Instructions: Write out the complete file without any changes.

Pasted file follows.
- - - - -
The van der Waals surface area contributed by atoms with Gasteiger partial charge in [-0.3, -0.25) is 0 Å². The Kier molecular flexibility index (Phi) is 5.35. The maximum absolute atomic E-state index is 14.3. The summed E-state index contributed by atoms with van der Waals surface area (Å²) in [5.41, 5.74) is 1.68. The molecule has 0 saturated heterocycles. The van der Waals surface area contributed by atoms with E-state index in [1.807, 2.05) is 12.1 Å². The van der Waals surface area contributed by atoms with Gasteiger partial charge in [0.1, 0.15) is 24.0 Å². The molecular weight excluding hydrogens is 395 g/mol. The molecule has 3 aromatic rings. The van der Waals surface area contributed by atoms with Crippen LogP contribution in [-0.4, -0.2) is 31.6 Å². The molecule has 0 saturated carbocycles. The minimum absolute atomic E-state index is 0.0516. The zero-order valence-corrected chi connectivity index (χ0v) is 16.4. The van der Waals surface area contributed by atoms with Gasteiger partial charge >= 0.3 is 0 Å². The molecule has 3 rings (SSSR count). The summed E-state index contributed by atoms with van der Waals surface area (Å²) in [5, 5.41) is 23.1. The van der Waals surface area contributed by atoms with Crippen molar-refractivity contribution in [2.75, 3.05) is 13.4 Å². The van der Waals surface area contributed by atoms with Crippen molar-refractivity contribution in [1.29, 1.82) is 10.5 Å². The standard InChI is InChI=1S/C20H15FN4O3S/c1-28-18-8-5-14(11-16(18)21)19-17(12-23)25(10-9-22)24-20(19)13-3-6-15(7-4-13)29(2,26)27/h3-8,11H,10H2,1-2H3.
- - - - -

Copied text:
The van der Waals surface area contributed by atoms with Gasteiger partial charge in [-0.3, -0.25) is 0 Å². The Kier molecular flexibility index (Phi) is 5.35. The maximum absolute atomic E-state index is 14.3. The summed E-state index contributed by atoms with van der Waals surface area (Å²) in [5.41, 5.74) is 1.68. The molecule has 0 saturated heterocycles. The van der Waals surface area contributed by atoms with E-state index in [1.807, 2.05) is 12.1 Å². The van der Waals surface area contributed by atoms with Gasteiger partial charge in [0.1, 0.15) is 24.0 Å². The molecular weight excluding hydrogens is 395 g/mol. The molecule has 3 aromatic rings. The van der Waals surface area contributed by atoms with Crippen LogP contribution in [-0.4, -0.2) is 31.6 Å². The molecule has 0 saturated carbocycles. The minimum absolute atomic E-state index is 0.0516. The zero-order valence-corrected chi connectivity index (χ0v) is 16.4. The van der Waals surface area contributed by atoms with Gasteiger partial charge >= 0.3 is 0 Å². The molecule has 3 rings (SSSR count). The summed E-state index contributed by atoms with van der Waals surface area (Å²) in [5, 5.41) is 23.1. The van der Waals surface area contributed by atoms with Crippen molar-refractivity contribution in [2.75, 3.05) is 13.4 Å². The van der Waals surface area contributed by atoms with Crippen molar-refractivity contribution in [1.29, 1.82) is 10.5 Å². The standard InChI is InChI=1S/C20H15FN4O3S/c1-28-18-8-5-14(11-16(18)21)19-17(12-23)25(10-9-22)24-20(19)13-3-6-15(7-4-13)29(2,26)27/h3-8,11H,10H2,1-2H3.